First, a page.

CHR launches probe of unattended Bilibid cadavers
The Commission on Human Rights (CHR) has initiated an independent investigation into the 176 cadavers of New Bilibid Prison (NBP) inmates left stored and unclaimed in a funeral home since December 2021.
The CHR also called on the government to undertake prison reforms to address the “degrading conditions” endured by persons deprived of liberty (PDL) even until death.
In a statement, CHR Chair Richard Palpal-latoc said the unclaimed cadavers, which were discovered in the course of the investigation into the Oct. 5 murder of broadcaster Percival “Percy Lapid” Mabasa, were a “serious concern” for the commission.
Police investigators looking into the Oct. 18 death of Cristito “Jun Villamor” Palaña, the alleged middleman in Mabasa’s killing, were surprised to learn about the corpses kept at Eastern Funeral Homes where they autopsied Palaña’s body.
It later turned out that Eastern Funeral, NBP’s only accredited mortuary, had provided a list to the Muntinlupa police station indicating at least 176 cadavers unclaimed since December 2021.
Ten of those bodies, which were already decomposing, were buried on Wednesday at NBP’s cemetery grounds.
Following her initial inspection of those corpses on Saturday, forensic pathologist Dr. Raquel Fortun said only 50 of those bodies were “suitable for examination,” as the rest “were too dried up already” and had shriveled like mummies.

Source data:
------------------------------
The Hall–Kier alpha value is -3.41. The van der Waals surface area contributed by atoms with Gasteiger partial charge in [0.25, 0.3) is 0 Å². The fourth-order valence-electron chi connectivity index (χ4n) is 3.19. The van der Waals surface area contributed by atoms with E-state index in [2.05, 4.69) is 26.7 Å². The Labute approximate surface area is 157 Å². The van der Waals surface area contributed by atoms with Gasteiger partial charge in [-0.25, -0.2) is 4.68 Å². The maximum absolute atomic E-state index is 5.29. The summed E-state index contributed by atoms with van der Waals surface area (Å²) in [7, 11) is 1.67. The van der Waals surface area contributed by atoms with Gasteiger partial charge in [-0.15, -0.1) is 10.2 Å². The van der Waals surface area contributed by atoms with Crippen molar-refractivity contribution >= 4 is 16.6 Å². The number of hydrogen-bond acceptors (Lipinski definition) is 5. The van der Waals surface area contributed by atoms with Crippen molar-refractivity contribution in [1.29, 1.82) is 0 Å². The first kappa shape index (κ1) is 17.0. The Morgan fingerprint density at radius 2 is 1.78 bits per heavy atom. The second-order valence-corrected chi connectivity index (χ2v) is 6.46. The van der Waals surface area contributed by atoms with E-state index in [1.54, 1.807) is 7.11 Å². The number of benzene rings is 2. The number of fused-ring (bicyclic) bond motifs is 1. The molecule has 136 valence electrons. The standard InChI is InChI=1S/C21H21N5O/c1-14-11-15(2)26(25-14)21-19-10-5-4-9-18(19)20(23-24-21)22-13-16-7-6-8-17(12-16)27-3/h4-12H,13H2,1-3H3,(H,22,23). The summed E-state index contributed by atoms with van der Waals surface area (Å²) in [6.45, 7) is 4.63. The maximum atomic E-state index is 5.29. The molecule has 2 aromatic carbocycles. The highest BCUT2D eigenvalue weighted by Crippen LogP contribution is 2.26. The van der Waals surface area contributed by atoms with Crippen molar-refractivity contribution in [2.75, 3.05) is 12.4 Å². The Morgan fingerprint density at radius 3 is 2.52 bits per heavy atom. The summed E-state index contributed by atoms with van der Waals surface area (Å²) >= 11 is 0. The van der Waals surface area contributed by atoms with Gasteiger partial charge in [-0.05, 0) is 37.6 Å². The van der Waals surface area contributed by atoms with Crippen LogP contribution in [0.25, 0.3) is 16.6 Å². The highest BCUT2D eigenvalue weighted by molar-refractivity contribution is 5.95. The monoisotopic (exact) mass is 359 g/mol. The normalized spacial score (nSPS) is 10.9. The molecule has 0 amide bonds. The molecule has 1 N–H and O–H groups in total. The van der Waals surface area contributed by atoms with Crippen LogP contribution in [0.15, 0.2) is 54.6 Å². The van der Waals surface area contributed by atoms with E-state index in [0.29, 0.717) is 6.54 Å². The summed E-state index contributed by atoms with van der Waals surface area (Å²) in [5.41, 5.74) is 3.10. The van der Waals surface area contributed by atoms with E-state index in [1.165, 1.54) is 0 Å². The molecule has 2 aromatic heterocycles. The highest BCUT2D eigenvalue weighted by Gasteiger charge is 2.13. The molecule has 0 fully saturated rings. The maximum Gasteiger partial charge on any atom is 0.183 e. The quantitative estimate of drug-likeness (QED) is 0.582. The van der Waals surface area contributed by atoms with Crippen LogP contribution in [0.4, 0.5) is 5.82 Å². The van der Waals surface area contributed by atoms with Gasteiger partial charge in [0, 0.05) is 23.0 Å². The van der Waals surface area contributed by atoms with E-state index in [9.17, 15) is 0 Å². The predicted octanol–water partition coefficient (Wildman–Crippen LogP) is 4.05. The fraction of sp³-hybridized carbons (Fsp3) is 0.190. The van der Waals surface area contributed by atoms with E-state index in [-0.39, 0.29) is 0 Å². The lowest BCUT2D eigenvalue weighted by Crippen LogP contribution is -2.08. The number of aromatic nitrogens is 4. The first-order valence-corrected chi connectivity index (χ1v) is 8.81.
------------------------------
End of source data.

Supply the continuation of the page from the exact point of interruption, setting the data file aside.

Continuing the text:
The CHR pointed out that 50 to 60 of those corpses were of inmates who reportedly died of COVID-19.
“At this point, CHR shares the interest in finding the truth behind the deaths, as well as the conditions that resulted in hundreds of remains of PDLs awaiting proper burial,” Palpal-latoc said.
“It is unfortunate that even after death PDLs continue to suffer congestion and deplorable circumstances,” he added.
“With the present actions directed by the Department of Justice and other law enforcement agencies, CHR hopes to lend greater clarity on this [matter], given the degrading conditions in our jails and detention facilities,” the CHR chair also said.
He reminded jail officers that under the United Nations’ Standard Minimum Rules for the Treatment of Prisoners, or the Mandela Rules, “the prison director shall at once inform the prisoner’s next of kin or emergency contact” in the event of that inmate’s death (Rule 69).
Furthermore, “the prison director shall report, without delay, any custodial death, disappearance or serious injury to a judicial or other competent authority that is independent of the prison administration and mandated to conduct prompt, impartial, and effective investigations into the circumstances and causes of such cases” (Rule 71).
Palpal-latoc urged the government to “take more proactive efforts in ensuring prison reforms in keeping with its obligations under the UN Convention Against Torture and Other Cruel, Inhuman, or Degrading Treatment or Punishment and its Optional Protocol.”
The reforms, he said, should include a preventive mechanism to tackle conditions of PDLs that may be tantamount to cruel, inhuman, or degrading treatment or punishment or torture. INQ
Finding truth about unclaimed Bilibid cadavers proving uneasy
10 of 176 PDL cadavers piled up in a funeral home now buried – BuCor
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